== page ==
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 - 5 -

Bill Calhoun

"On the afternoon of the 16th, before we'd undertaken any action, some troopers had found a supply of alcohol stored in one of the houses along Senior Officers Row. Lampman recalled it was Bacardi Rum. When Bailey got wind of the find, he broke every bottle which some of the more thoughtful had not hidden. Now at Smith, the 1st squad was making sure that this was kept secret. Actually, the 1st squad were not drinkers, but it was well known that there wasn't anything better to trade, and they liked bread. In this instance, they ended up with bread, and Major General Marquat ended up 'without bread.'  

We occupied Battery Smith at about 1500 hours.  As I was deploying the platoon into a defensive position, a 50 caliber machine gun opened up on us from a wood covered knoll about 100 yards west on Sunset Ridge.  Each time the gun fired, an area of vegetation would shake.  It was very obvious where the fire was coming from.  Pfc. Benedict Schilli, 3rd squad BAR gunner, went down into a prone position right out there on the bare concrete pad with neither cover nor concealment and fired back. I was in the act of yelling for him to get back with us when the 50 caliber fire ceased, it became quiet, and the vegetation ceased moving.

Two days later on patrol we reached this position and found an abandoned 50-caliber machine gun which had been disabled by a bullet striking the receiver. A camouflage net laced with vegetation had been strung up vertically in front of the gun.  The gun actually fired through the net, which was tied to stakes in the ground at the bottom and tree branches at the top.  Whoever prepared this position had little or no knowledge of camouflage techniques.  There was also dried blood on the leaves on the ground.

The dominant feature was the hill built over Battery Smith's magazine.  It could easily be defended because of its steep sides.  I was preparing to move the platoon up on the hill and assign the squads their defensive sectors.  After setting up our defensive positions I intended to search the tunnel and the rooms under the magazine.  This could have been disaster if part of the Japanese force was occupying these large spaces, waiting in position to make the assault that night.

Later developments would reveal that a force of some size had been in the tunnel and the magazine rooms at some time.  If the large Japanese force was there in position to make the attack that night they would hardly have tipped their hand to attack a small force such as ours.  Of course, had we entered their hideout and discovered their presence,  they would very likely have wiped us out with their superior force.  As we rested in our defensive position atop this great unknown, we were all uneasy, feeling so alone and far from home,  way out near the sea, and out of sight and radio contact with our forces.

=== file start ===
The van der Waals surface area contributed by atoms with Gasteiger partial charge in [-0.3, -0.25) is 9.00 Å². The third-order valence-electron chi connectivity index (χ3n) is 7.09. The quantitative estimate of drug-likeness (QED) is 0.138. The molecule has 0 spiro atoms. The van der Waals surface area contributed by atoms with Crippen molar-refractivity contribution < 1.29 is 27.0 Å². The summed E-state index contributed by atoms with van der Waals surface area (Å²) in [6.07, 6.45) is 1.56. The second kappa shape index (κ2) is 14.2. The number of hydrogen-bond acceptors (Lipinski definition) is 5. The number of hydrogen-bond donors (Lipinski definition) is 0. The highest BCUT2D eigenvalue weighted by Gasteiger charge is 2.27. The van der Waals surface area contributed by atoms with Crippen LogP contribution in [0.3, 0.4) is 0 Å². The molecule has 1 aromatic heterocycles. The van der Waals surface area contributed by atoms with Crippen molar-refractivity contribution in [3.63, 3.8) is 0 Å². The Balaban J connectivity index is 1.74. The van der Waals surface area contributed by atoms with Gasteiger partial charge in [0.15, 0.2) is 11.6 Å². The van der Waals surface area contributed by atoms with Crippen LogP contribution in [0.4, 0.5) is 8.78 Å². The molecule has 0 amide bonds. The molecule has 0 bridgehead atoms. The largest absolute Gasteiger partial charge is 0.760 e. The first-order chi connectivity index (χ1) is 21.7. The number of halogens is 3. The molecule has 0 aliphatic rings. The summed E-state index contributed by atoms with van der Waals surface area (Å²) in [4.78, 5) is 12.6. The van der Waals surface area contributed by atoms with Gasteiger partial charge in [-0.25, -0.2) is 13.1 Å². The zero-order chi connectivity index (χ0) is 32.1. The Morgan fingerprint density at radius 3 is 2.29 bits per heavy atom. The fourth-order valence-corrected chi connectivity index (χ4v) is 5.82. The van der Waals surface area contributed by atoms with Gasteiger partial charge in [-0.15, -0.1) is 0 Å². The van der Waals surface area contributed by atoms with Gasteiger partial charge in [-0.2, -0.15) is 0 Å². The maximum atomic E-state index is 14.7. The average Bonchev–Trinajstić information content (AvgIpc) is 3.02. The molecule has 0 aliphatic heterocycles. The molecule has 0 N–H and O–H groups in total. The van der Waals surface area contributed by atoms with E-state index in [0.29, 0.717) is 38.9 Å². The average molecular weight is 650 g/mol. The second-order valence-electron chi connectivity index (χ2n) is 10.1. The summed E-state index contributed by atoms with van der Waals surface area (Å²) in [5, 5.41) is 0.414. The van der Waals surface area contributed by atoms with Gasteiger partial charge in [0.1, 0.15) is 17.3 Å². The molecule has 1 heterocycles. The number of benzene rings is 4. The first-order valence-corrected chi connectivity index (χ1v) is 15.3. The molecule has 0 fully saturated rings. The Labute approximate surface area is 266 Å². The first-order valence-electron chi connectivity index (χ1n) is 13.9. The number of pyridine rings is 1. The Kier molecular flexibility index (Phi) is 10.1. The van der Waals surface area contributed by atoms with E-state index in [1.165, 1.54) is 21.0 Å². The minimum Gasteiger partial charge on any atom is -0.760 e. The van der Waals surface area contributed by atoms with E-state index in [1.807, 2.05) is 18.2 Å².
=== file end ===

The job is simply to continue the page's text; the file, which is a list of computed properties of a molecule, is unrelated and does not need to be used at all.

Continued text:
Our apprehensions ended when a messenger arrived from Lieutenant Bailey instructing me to withdraw to the battery to our east.  We would receive reinforcements.  I was to set up my force on the bald hill, Battery Hearn magazine, and defend it and the immediate area.  This was about 1700 hours.  I immediately moved the platoon out for the bald hill, glad to be moving back among friends.

I have often wondered if Battery Hearn was our objective,  rather than its brother, Battery Smith.  I did not know at the time that the Company was slated to defend Way Hill, too. Regardless, we got the grand tour,  killed a few Japs and destroyed a 50-caliber enemy machine gun.

Our route back to the bald hill above the magazine of Battery Hearn was along the crest of the ridge.  We walked across the concrete pad and climbed the concrete stairs to the top of the hill. The reinforcements were just arriving, and were substantial: two rifle squads from the 2nd platoon, the two conventional gun squads from the mortar platoon, a light machine gun section from the 3rd platoon of our battalion headquarters company, and a bazooka team.  We already had a flame thrower team who had accompanied us that afternoon attached to my platoon.  1st Lieutenant Dan Lee had been assigned to our company that day and led the reinforcements over from the other half of the company set up on Way Hill, about 250 yards to the northeast. Battalion sent 2nd Lieutenant John Mara, on loan for the night, to help out.  I never understood why he was not transferred to F Company.  Even with the addition of Lee,  F Company still only had three officers.  Both D and E Companies still had six officers at this time. The two F Company forces numbered about seventy men in each for including all reinforcements.  The RCT S-3 overlay shows F Company defending an area extending about a mile from the bottom of Cheney Ravine to the south-west, on northeast to the western slopes of James Ravine: and northwest of Battery Way.  A force of one hundred and forty men could not physically occupy such a distance in a perimeter defense, nor did this appear to be the intention of Lieutenant Brown, because he told Lieutenant Bailey that he wanted him to defend Way Hill and Battery Hearn magazine hill.  The two forces were barely adequate for this task, if indeed they were adequate.


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